So the video for You Are All You Need. The lyrics are subtitled in various languages, German, Hebrew, Spanish, etc. Can you tell me more about the inspiration behind the video?
Loz: “Well, when we released music videos in the past there have been times where we just sometimes for aesthetic just throw around a completely different language. Just in the hopes that it would reach more people. Anyone from a different country that liked listening to the band they can sort of read it in their own language for a change. It just helps us feel that we’re uniting more and more people as we go. I think that’s just a strong message that has always been a part of the band, like the community and unity and being at one with each other.”
That’s exactly what you’re doing with the album with You Are All You Need, and the video for Nervous.
Loz: “Yeah, I think it’s just like everything we’ve done in the past but sort of on steroids. It’s hammering home this feeling of community. While She Sleeps fell in love with this scene and industry because we were all sort of young punkrockers and I remember getting beaten up in the back of the school bus for wearing a Slipknot hoodie. That’s just something that happened because listening to bands like that back then, you were just a weirdo. Now it’s like times are changed, genres are clashing more. People are a bit more open to it. I still feel there needs to be a solid place for the outsiders to be and I feel like the Sleeps Society does help that. It just reaffirms the message that we try to deliver with the ongoing themes that run through While She Sleeps. Be at one with each other and as unified as we possibly can because I think that’s the way we will prevail eventually. I’m all about spreading the message.”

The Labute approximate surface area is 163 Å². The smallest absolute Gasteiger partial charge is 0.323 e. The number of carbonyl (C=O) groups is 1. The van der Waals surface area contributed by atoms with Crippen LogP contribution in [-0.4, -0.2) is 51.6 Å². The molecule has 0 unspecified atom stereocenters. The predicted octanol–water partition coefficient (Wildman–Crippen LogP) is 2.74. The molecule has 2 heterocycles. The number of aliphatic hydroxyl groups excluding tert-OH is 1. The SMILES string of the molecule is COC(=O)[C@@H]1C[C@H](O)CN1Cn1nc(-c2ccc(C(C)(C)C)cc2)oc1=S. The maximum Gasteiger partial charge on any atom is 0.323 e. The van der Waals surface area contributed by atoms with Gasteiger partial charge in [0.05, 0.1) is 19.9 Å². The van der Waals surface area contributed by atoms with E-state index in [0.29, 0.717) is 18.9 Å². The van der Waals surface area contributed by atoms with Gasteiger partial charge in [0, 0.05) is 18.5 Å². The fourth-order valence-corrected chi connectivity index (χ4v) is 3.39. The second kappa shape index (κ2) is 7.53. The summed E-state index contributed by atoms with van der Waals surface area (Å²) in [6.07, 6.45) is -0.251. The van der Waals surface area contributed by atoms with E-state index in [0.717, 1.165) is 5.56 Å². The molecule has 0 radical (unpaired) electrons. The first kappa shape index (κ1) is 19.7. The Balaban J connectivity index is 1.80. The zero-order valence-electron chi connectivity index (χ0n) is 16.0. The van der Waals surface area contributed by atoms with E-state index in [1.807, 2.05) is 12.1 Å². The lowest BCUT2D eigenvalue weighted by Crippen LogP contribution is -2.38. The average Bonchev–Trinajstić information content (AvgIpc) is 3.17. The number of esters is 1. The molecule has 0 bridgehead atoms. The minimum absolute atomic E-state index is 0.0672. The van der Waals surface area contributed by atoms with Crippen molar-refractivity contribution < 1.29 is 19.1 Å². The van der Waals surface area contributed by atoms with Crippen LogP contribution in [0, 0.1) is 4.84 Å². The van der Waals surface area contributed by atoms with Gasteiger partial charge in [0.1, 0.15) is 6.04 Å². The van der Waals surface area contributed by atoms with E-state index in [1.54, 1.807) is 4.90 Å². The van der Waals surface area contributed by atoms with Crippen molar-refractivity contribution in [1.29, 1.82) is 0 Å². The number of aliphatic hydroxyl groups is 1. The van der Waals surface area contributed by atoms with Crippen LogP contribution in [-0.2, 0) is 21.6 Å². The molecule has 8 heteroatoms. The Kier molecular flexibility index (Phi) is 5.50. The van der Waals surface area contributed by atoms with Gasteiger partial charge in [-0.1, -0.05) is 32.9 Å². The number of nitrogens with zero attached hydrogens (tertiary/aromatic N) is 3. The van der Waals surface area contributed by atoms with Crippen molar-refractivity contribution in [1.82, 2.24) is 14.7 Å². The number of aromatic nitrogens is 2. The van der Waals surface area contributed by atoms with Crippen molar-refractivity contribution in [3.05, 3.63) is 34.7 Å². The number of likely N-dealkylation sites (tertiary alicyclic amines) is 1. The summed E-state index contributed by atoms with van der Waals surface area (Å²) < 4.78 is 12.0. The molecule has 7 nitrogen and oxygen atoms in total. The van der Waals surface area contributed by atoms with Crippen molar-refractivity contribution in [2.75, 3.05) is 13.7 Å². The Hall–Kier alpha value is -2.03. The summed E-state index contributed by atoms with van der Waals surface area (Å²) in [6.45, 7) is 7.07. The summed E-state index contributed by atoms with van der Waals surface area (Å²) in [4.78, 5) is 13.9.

About the album Sleeps Society: My personal favorite is Systematic. I love the blend of rawness, electronics and metal. My type of song. Do you have a personal favorite yourself?